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Thursday, June 5, 2014

Review: Born of Illusion by Teri Brown

Publication Date: June 11, 2013
Publisher: Balzer & Bray
Series: Born of Illusion #1
Young Adult
Pages: 284
Genre: Historical Fiction


Anna Van Housen is thirteen the first time she breaks her mother out of jail. By sixteen she’s street smart and savvy, assisting her mother, the renowned medium Marguerite Van Housen, in her stage show and séances, and easily navigating the underground world of magicians, mediums and mentalists in 1920’s New York City. Handcuffs and sleight of hand illusions have never been much of a challenge for Anna. The real trick is keeping her true gifts secret from her opportunistic mother, who will stop at nothing to gain her ambition of becoming the most famous medium who ever lived. But when a strange, serious young man moves into the flat downstairs, introducing her to a secret society that studies people with gifts like hers, he threatens to reveal the secrets Anna has fought so hard to keep, forcing her to face the truth about her past. Could the stories her mother has told her really be true? Could she really be the illegitimate daughter of the greatest magician of all?
*Digital galley provided by Balzer & Bray for an honest review*


Have you ever went to a magic show maybe at a friends birthday party or even your own? Gotten one of those really cheap magic kits with the wand and everything? God, I know I have. Born of Illusion relives that magic wonder you always had in your childhood and possibly your growing adult life. Throw in some magic shows, seances, Harry Houdini's illegitimate daughter, the Roaring '20s, and all the magic you could ever dream and this novel will WOW you like you've never been wowed never before.



I loved Born of Illiusion. Read it in less than a day, I did. Not because magic is my sweet spot. Well, maybe because magic is my sweet spot. But this isn't like the magic you find in any fantasy genre. This is magic. You know, like the beginning to Oz: The Great and Powerful. Parlor tricks. Illusionists. Harry Houdini. Put it all together and you understand what I'm talking about. Nothing could have prepared me for a book like this. And I am honestly happy that I had found this novel and picked it up, because it made me smile. It made me want to travel back in time and see the historical age that is New York City in the 1920s and Houdini.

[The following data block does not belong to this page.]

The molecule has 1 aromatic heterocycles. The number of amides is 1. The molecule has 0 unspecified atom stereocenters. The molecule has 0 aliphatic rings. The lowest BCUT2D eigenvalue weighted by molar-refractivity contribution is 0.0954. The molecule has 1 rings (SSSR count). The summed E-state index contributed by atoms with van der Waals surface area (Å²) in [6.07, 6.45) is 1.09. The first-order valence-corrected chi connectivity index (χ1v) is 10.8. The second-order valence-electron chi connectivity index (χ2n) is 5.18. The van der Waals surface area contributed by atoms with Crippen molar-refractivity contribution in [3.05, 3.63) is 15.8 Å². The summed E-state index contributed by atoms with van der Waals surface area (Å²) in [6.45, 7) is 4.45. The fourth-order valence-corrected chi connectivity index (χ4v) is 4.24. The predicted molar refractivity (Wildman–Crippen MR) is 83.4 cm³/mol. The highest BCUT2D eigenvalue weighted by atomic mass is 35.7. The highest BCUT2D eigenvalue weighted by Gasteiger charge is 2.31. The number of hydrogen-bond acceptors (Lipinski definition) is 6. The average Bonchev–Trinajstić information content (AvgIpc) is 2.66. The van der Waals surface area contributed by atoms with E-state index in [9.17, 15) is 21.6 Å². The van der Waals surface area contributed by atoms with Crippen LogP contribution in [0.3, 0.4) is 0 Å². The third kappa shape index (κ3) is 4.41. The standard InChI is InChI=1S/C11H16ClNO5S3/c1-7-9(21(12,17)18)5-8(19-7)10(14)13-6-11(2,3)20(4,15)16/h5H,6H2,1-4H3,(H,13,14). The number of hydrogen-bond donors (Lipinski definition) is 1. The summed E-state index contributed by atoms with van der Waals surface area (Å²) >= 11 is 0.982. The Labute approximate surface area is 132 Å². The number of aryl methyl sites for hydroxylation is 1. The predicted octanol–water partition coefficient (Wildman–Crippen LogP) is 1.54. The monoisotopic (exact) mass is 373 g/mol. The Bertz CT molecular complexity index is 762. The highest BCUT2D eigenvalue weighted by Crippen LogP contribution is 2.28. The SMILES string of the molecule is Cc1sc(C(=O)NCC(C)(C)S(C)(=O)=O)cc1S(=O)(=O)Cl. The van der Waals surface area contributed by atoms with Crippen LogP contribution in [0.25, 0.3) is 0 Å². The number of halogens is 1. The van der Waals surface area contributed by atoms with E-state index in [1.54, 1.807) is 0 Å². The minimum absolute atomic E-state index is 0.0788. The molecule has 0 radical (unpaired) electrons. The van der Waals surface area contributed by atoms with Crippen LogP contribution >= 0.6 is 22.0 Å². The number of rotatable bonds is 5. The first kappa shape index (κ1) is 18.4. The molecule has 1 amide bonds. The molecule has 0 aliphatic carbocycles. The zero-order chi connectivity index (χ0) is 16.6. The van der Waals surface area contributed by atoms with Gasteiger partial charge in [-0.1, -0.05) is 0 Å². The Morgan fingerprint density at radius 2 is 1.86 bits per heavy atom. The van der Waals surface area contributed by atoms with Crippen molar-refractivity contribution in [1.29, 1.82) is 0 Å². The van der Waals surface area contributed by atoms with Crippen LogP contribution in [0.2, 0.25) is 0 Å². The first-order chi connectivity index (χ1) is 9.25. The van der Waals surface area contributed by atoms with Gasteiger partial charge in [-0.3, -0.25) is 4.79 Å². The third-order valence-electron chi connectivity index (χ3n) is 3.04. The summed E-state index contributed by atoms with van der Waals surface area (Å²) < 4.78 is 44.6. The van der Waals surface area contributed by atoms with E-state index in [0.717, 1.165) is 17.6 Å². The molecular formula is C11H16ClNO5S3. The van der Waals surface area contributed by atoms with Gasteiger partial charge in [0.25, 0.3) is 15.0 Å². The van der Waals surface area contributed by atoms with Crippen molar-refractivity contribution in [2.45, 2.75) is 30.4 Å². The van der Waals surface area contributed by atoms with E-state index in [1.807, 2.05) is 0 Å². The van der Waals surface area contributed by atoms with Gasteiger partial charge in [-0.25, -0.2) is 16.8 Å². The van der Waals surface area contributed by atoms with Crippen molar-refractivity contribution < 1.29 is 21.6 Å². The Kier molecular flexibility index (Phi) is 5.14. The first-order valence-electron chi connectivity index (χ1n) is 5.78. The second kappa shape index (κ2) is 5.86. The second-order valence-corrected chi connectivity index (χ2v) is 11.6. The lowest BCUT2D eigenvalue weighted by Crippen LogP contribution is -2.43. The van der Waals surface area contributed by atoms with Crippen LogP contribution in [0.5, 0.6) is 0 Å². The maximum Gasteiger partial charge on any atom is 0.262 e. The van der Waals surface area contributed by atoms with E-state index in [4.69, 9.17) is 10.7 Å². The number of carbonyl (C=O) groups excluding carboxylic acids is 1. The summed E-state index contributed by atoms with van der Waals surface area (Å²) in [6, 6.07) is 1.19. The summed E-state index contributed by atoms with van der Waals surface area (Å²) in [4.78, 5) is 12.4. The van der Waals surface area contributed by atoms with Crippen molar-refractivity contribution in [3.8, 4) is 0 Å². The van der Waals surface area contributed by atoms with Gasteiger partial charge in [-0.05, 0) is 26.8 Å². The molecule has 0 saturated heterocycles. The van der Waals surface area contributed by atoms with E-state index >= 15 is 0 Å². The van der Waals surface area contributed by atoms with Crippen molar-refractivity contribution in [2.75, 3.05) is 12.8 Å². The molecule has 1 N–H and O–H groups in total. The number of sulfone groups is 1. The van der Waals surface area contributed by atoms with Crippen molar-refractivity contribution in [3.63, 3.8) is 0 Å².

Anna herself was a wonderfully crafted character that I found myself rooting as she faced her challenges with her heritage, her potential in the world of magic shows and performance, and her venture into the world of romance that most sixteen-year-olds are wont to make mistakes and learn down the road of what kind of significant other they are looking for in a relationship. Even her relationship with her mother brings a sparkle to this story, because most parental relationships in YA always are absent or the teenagers are in strict rebellion. But Anna loves her mother and the bond between the two of them are what really helps weave this story together, despite Anna's constant belief that her mother is delirious for the spotlight, and learns that there is more to her mother than she knew. That growth between the two of them, especially the constant growth of Anna's character, makes Born of Illusion a well-rounded novel with spice, mystery, and flare all vividly painted in a vintage NYC that I lust to travel back in time to.

Final Summation: Anyone who needs a new take on magic, or just wants the nostalgia of magic tricks and not the ones that surround faeries and the whole lot out of most fantasy books, BORN OF ILLUSION definitely is down your alley. A spectacular female protagonist trying to figure out her heritage, magic tricks, and unexpected romance, and realistic character development with Anna made this novel so much more than I had expected before diving into the book. I'm excited for the second novel to come out this July.  

Story: S rating | 4 stars